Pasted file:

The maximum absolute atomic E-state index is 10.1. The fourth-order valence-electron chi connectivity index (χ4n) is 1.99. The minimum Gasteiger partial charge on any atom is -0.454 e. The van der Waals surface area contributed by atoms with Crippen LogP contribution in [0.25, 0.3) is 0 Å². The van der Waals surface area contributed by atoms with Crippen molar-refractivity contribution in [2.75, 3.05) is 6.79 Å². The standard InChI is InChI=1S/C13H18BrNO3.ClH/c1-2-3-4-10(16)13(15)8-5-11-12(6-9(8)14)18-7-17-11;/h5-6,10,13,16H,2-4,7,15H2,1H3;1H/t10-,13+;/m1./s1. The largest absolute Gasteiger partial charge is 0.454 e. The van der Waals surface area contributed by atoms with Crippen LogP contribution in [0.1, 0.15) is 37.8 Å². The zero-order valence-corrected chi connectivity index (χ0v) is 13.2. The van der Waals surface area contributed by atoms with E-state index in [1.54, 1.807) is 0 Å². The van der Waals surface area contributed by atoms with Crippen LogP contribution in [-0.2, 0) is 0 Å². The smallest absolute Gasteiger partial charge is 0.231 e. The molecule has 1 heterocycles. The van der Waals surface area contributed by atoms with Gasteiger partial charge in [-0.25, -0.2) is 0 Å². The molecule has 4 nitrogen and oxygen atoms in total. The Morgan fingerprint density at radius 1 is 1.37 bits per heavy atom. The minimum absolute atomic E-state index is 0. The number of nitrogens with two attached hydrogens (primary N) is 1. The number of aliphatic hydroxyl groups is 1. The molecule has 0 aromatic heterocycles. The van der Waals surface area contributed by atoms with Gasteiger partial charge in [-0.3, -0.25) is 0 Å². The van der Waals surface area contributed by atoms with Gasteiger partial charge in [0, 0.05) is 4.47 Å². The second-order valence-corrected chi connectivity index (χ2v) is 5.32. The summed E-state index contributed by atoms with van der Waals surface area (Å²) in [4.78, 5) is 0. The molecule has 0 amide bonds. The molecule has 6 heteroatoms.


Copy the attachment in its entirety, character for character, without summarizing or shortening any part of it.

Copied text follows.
The maximum absolute atomic E-state index is 10.1. The fourth-order valence-electron chi connectivity index (χ4n) is 1.99. The minimum Gasteiger partial charge on any atom is -0.454 e. The van der Waals surface area contributed by atoms with Crippen LogP contribution in [0.25, 0.3) is 0 Å². The van der Waals surface area contributed by atoms with Crippen molar-refractivity contribution in [2.75, 3.05) is 6.79 Å². The standard InChI is InChI=1S/C13H18BrNO3.ClH/c1-2-3-4-10(16)13(15)8-5-11-12(6-9(8)14)18-7-17-11;/h5-6,10,13,16H,2-4,7,15H2,1H3;1H/t10-,13+;/m1./s1. The largest absolute Gasteiger partial charge is 0.454 e. The van der Waals surface area contributed by atoms with Crippen LogP contribution in [0.1, 0.15) is 37.8 Å². The zero-order valence-corrected chi connectivity index (χ0v) is 13.2. The van der Waals surface area contributed by atoms with E-state index in [1.54, 1.807) is 0 Å². The van der Waals surface area contributed by atoms with Crippen LogP contribution in [-0.2, 0) is 0 Å². The smallest absolute Gasteiger partial charge is 0.231 e. The molecule has 1 heterocycles. The van der Waals surface area contributed by atoms with Gasteiger partial charge in [-0.25, -0.2) is 0 Å². The molecule has 4 nitrogen and oxygen atoms in total. The Morgan fingerprint density at radius 1 is 1.37 bits per heavy atom. The minimum absolute atomic E-state index is 0. The number of nitrogens with two attached hydrogens (primary N) is 1. The number of aliphatic hydroxyl groups is 1. The molecule has 0 aromatic heterocycles. The van der Waals surface area contributed by atoms with Gasteiger partial charge in [-0.3, -0.25) is 0 Å². The van der Waals surface area contributed by atoms with Gasteiger partial charge in [0, 0.05) is 4.47 Å². The second-order valence-corrected chi connectivity index (χ2v) is 5.32. The summed E-state index contributed by atoms with van der Waals surface area (Å²) in [4.78, 5) is 0. The molecule has 0 amide bonds. The molecule has 6 heteroatoms.